Effectiveness & Side Effects of Bactrim as an Antibiotic Medicine

Bactrim contains a combination of two antibiotics, namely ‘sulfamethoxazole’ and ‘trimethoprim’ that help in treating different types of bacterial infection.

Effectiveness of Bactrim as an Antibiotic Medicine

Effectiveness of Bactrim as an Antibiotic Medicine

Bactrim can be used effectively for treating Pneumocystis jiroveci pneumonia, shigellosis, traveler’s diarrhea, bronchitis, and urinary tract infections. You Must Not use this medicine if you suffer from anemia caused due to folic acid deficiency or if you have severe kidney or liver disease or have low blood platelets (red blood cells) due to sulfa drug or trimethoprim.

To ensure that Bactrim is safe for your body, do not forget to tell your doctor about the following conditions:

  • If you have liver of kidney disease; folic acid deficiency; a thyroid disorder; asthma or HIV/AIDs
  • If you are malnourished.
  • If you have G6PD deficiency (glucose-6-phosphate dehydrogenase)
  • If you are suffering from porphyria, which is a genetic enzyme disorder causing symptoms affecting nervous system or the skin.

Can I Use Bactrim During Pregnancy?

You Must Not use Bactrim if you are pregnant or planning to have a baby. This medicine can have harmful effects on the unborn baby. If during the treatment, you become pregnant, see your doctor immediately and take precautionary measures.

  • There are chances that trimethoprim and Sulfamethoxazole can mix with breast milk. So inform your doctor prior to breast feeding your baby. These drugs can be dangerous for the nursing baby.
  • Ensure that you do not give Bactrim to children below 2 months age.
  • Adults who consume other medications like diuretics or digoxin are likely to have certain side effects.

How Should I Consume Bactrim?

It is advisable to take this medicine exactly as directed by your doctor. You should follow all the instructions mentioned on the prescription label. Make sure that you do not consume Bactrim in smaller or larger quantity or for extra time period than prescribed by your doctor.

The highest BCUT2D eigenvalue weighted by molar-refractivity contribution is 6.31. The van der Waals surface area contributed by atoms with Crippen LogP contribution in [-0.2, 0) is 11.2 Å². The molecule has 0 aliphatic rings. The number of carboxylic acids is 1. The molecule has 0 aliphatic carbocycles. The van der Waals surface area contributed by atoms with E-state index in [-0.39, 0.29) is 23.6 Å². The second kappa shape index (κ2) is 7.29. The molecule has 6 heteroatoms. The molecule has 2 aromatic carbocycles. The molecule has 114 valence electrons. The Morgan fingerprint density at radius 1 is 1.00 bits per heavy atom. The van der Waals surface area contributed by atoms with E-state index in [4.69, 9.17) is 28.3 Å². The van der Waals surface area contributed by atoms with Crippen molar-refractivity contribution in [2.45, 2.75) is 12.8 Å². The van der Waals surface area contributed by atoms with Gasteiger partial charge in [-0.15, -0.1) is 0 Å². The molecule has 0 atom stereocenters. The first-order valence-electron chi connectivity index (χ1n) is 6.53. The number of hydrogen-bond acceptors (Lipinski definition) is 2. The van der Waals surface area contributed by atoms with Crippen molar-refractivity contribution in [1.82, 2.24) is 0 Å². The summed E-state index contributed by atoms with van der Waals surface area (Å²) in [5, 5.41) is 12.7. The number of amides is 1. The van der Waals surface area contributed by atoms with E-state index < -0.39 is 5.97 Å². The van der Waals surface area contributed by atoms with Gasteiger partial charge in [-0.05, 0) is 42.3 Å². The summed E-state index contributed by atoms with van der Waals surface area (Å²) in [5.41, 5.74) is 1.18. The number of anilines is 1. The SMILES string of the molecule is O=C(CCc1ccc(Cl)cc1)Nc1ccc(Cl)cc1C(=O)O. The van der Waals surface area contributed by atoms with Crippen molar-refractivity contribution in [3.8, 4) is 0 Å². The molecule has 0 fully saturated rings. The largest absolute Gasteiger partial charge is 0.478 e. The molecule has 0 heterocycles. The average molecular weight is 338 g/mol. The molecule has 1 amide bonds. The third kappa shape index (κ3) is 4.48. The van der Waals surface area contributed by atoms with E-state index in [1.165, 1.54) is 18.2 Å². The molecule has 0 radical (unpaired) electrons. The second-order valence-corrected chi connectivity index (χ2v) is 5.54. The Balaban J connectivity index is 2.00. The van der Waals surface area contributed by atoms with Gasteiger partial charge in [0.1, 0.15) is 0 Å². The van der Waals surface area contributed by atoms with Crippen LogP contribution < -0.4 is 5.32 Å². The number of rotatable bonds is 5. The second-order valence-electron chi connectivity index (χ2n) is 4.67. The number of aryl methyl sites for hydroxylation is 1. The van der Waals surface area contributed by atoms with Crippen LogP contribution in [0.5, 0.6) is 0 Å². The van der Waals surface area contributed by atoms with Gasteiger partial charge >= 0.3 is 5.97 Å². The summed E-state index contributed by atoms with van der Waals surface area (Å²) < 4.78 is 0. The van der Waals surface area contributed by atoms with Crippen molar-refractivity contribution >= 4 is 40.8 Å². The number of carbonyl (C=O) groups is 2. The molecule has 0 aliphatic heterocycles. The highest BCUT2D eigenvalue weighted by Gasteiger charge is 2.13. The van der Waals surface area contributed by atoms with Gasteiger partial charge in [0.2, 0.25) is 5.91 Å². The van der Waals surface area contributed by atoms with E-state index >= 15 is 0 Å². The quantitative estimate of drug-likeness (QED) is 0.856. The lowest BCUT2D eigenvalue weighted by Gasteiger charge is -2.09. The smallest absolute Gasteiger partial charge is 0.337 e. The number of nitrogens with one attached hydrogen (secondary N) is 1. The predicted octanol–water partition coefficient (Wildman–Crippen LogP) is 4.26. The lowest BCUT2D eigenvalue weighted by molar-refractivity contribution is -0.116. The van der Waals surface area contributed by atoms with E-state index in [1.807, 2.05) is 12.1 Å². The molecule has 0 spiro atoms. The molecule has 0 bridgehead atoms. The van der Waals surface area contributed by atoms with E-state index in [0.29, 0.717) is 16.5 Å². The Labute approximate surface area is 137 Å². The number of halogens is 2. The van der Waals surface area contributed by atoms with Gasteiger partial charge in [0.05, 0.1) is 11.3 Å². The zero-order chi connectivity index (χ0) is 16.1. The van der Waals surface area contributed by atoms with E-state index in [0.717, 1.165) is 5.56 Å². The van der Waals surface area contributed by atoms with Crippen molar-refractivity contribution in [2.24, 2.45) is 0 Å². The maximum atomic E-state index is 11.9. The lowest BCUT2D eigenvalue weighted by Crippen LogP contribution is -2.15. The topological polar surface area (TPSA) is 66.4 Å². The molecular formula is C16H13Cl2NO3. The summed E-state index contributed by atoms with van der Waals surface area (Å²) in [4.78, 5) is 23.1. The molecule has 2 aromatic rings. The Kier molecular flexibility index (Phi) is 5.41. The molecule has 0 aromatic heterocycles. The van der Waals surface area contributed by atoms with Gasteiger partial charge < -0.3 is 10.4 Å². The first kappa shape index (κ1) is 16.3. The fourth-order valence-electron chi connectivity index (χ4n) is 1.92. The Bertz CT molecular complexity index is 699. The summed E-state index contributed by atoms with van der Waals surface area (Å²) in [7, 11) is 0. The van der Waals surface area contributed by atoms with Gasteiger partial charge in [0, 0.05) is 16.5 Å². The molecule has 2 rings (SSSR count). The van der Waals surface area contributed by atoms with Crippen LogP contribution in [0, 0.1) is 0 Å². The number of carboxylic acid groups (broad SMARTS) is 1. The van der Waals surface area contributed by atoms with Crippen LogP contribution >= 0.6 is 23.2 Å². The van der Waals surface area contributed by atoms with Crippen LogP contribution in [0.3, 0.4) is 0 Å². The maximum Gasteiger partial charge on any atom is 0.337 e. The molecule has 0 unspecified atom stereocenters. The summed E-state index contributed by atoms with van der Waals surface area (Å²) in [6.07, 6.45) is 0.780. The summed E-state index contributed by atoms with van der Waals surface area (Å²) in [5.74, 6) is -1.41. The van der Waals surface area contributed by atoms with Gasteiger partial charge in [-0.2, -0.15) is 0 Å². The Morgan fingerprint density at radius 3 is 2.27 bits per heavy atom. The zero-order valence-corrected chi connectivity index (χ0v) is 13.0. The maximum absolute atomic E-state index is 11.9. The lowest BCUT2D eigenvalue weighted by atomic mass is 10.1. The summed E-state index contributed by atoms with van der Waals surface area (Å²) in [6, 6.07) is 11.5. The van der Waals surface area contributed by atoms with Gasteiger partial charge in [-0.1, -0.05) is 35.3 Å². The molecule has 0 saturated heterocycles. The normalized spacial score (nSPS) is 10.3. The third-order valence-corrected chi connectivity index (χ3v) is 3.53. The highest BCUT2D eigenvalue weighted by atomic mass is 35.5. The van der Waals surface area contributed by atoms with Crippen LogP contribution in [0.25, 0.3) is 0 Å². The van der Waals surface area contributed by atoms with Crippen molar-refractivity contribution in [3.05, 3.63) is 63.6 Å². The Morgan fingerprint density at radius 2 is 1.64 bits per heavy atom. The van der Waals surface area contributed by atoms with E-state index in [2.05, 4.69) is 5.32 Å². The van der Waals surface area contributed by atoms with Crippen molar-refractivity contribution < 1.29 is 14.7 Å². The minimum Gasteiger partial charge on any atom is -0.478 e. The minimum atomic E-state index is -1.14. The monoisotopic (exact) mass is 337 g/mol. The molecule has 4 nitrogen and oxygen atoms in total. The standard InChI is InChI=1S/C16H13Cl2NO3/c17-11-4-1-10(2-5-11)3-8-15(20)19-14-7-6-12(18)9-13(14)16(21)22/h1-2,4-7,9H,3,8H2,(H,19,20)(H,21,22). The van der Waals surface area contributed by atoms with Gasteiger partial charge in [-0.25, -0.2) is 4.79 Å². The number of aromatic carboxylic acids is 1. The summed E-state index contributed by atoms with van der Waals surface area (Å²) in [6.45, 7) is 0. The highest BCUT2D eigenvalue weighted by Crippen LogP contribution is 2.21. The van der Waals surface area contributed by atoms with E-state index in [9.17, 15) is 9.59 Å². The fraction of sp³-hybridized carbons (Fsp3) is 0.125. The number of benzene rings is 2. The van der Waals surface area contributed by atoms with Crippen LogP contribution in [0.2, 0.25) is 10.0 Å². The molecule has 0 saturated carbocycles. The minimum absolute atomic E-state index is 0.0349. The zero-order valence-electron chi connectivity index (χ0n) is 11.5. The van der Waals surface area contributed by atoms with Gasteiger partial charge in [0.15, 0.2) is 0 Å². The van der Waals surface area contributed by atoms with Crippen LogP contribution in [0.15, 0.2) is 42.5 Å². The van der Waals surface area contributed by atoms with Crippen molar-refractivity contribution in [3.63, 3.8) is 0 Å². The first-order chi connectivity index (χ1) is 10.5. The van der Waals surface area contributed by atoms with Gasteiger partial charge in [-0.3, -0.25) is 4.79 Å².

Before taking Bactrim, shake the bottle well. This medicine comes in liquid form (oral Bactrim suspension). Measure the dose using the medicine cap or special dose-measuring spoon. You can buy a dose-measuring spoon from any pharmacist.

It is necessary to use Bactrim for the entire prescribed time period. Your condition might improve before the infection is healed completely. If you skip doses, there are high chances that the infection may worsen. Although, you must know that Bactrim cannot treat viral infections like flu or common cold.

It is recommended to drink plenty of fluids for preventing kidney stone if you have to take sulfamethoxazole and trimethoprim. Certain medical tests may give unusual results. It is advised to store Bactrim at room temperate and keep it away from light, heat and moisture.

Side Effects of Bactrim as an Antibiotic Medicine

The use of Bactrim is safe when taken in limited dosage as prescribed by the doctor. Some of the common side effects of Bactrim are rash, mild itching, loss of appetite, vomiting and nausea. Some other signs of allergic reactions are difficulty in breathing, hives, swelling of throat, tongue, lips and face.

Get emergency help immediately if you find these symptoms after consuming Bactrim:

  • Watery Diarrhea or blood in diarrhea
  • Trouble in concentrating, rapid heart rate, short of breath, feeling of light-headedness, pale skin
  • Worsening or new cough, sore throat, chills, fever, sudden weakness
  • Skin sores, pain while swallowing, hurting mouth sores, swollen gums, flu or cold symptoms
  • Feeling unsteady, loss of coordination, vomiting, severe weakness, slurred speech, confusion, low level of sodium causing headache
  • Jaundice (yellowing of eyes or skin), clay colored stool, dark urine, tired feeling, upper stomach pains, liver problems
  • Severe skin reactions; swollen face or tongue, burning sensation in eyes, purple of skin rash spreading over upper body or face, skin peeling or blistering.

Also Read:

Pramod Kerkar, M.D., FFARCSI, DA
Pramod Kerkar, M.D., FFARCSI, DA
Written, Edited or Reviewed By: Pramod Kerkar, M.D., FFARCSI, DA Pain Assist Inc. This article does not provide medical advice. See disclaimer
Last Modified On:July 27, 2017

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